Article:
Neil and his family
Claire Dudbridge, 39, is an Occupational Therapist (OT) at ellenor in Gravesend. She supports patients and families living with life-limiting illnesses such as cancer, chronic obstructive pulmonary disease, Dementia, motor neurone disease and multiple sclerosis within the local community.
She works as part of a multi-disciplinary team – including nurses, physiotherapists, doctors and complementary therapists – across varied settings including the patient’s home, the Inpatient Unit and the day hospice as well as working closely with local GP’s, community nurses, local hospital and other community and charity services. Her aim is to support patients to live their lives the way they want to live their lives and provide them with the best and most comfortable life possible.
Through a structured process of assessment and goal setting with the patient and their family Claire evaluates the needs of the patients and helps them adapt to their changing ability levels – importantly, to remain as independent as possible, enhancing a sense of wellbeing and control and do the things they want to do. Here she explains how.
“A palliative diagnosis can be stressful not just for the patient but for the whole family. Not only is there the natural distress associated with the diagnosis, treatment and prognosis but there may well be additional non-medical stress. We want to help our patients maintain their independence in activities that are important to them. That may involve anything from showering by themselves, getting in and out of bed independently, shaving, going back to work or seeing friends. Over time, those goals will change as the patient’s health declines but we want them to keep doing as much as they can for as long as possible – and that’s how I support them. To help them do everyday things that are important to them and which also make a big difference for them and their carers.
“I’m here to help reduce patients or families’ anxiety by helping them manage their symptoms as well as assessing the support available to them. We take steps to address any gaps in service provision which could be from equipment being supplied, rehabilitation programmes implemented, home adaptations in improving quality of life or assistance with more complex issues such as housing needs.”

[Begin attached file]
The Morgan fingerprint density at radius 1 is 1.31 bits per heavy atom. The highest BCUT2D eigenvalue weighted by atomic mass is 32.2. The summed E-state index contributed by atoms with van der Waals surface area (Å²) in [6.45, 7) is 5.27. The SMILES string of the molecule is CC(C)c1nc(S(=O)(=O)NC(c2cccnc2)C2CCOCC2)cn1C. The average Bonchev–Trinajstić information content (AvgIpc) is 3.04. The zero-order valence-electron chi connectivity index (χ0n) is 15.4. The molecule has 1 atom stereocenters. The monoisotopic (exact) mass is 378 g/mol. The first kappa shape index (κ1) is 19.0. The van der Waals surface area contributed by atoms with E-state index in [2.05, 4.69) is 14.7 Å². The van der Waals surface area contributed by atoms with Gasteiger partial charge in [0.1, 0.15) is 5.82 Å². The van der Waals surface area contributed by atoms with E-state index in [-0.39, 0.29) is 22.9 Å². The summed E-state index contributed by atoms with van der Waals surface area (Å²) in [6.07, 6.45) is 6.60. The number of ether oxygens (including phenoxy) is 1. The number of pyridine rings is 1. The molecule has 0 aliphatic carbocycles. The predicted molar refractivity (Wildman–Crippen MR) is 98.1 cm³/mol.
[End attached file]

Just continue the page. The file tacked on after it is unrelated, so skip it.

Neil, 42, was introduced to ellenor when he was diagnosed with bladder cancer. Married with two young children, he was admitted to ellenor’s inpatient unit at the hospice for pain management in Dec 2019 and referred to ellenor’s Occupational Therapy service in January 2020 for support with appropriate housing.
Before his palliative diagnosis, the family were living with Kelly’s father and his then fiancée. As Neil was no longer able to work, they could no longer buy a house and registered onto the council list for better housing.
Neil’s wife Kelly says: “ellenor have been amazing in helping with my husband’s pain and making it possible for him to be able to come home to us with all the adaptions and equipment that they did.
“We were living in overcrowded conditions and struggling with a lack of space and privacy. My husband couldn’t manage the stairs, so he was sleeping in the lounge on a hospital bed with the only toilet being upstairs.
“The coronavirus pandemic put our rehousing on hold, and with everything else going on, increased our stress and anxiety. Claire and ellenor’s family support team were amazing, they continued to contact the council until we were rehoused into a property suitable for our family circumstances – a 3-bedroom house with stair lift and wet room and lovely gardens in front and back. They helped with making adaptations to our home and provided Neil with the essential equipment he needed, and we moved into the house in May.
“They were there at our lowest, when we needed them most. With ellenor’s help we were able to deal with the situation and we never felt alone. We are extremely grateful for everything”.
For more information visit ellenor